My encouragement to you is this. Whatever some one or some thing may create to force distance between you and God, stand up. Resist. Draw close. Feed that hunger. Connect. Avoid spiritual distancing.
One effort, and it is for me, to achieve better and deeper this year is to listen to more podcasts. I don’t tend to follow every episode of a podcast; therein lies my effort. Rather than just tune in for every episode dropped, I have to search for episodes that speak to what I’m looking to receive, areas of growth I need to pay attention to.
My friend Mark cohosts a podcast called The Next Man Up. His target audience is fathers. Since I’m not his target, I tend not to tune in to every episode. Reality is, though, most of the content is for men in general; so regardless of your stage of life as a man, you get something from each episode.
For example, I just listened to Episode #91. The subject is vulnerability, which men stink at. I’m not the worst at it, but I’m not the best either. But I know this, if a podcast episode has the name Brene Brown in the show notes, I’m probably going listen. I haven’t regretted doing so yet.
Guys, I’m not going to rehash the episode’s content. Odds are pretty high you need to get better in this area also. Click on the link. It’s a good use of thirty minutes today.
For those in my circles, they are probably about tired of my latest references to podcasts. It’s much like hearing from someone who’s back from a conference or a vacation. It’s better for you if you experience it yourself.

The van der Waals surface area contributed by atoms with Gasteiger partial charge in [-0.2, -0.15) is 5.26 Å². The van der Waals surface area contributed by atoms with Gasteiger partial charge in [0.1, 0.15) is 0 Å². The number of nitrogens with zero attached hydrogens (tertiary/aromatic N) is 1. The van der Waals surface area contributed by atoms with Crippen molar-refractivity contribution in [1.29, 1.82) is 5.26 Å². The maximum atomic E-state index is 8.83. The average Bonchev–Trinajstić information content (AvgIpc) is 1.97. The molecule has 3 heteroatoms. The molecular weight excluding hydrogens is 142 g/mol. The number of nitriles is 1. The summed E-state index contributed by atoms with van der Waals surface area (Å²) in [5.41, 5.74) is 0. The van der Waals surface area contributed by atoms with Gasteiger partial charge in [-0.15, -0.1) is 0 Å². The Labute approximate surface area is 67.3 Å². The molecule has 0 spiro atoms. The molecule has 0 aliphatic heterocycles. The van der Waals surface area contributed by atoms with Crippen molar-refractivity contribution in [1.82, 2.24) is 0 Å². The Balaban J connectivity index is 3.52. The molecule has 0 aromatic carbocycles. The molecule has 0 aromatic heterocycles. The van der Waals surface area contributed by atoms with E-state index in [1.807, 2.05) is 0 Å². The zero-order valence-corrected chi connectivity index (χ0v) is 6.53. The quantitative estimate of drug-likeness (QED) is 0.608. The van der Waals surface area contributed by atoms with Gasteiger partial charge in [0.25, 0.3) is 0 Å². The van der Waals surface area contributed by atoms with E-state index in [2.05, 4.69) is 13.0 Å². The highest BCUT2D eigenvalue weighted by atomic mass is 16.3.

Sorry for those people, but here’s yet another reference. I heard this quote from Donald Miller talking about what makes a good hero and villain in a story plot. “A hero redeems his suffering while a villain becomes bitter about suffering and seeks vengeance.” The word that grabbed me was “redeemed.” The concept of redeeming suffering is a new one to me.
But think about it. That’s pretty much what heroes do. They make their suffering useful. Batman redeemed his suffering of losing his parents. From other movies, William Wallace (Braveheart) and Maximus Meridius (Gladiator) both redeemed their suffering of losing their wives. One of the most familiar biblical and historical heroes is David. What did he redeem? He redeemed his people from their longtime enemies, the Philistines. These four men made a choice. They chose to redeem their suffering.
Redeem means to make something that is bad or unpleasant better or more acceptable, to buy back something. Suffering is often the result of something bad or unpleasant. Suffering certainly is attached to loss.
We suffer in our workplace when business slows. We suffer in our families when our parents age. We suffer in our sense of security when bombs explode. We suffer because we live in a broken world. And in our suffering we have a choice. Make the unpleasant better or become bitter, making ourselves unpleasant. Redeem what was lost or cause more loss through our lack of redemption. Be a hero or be a villain.
Truth is, we all know what the right choice is. Truth is, being a villain is easier. Being heroic is hard. Ask Jesus. By the way, when you ask Him, stop to thank Him for your redemption that He gave you through His suffering.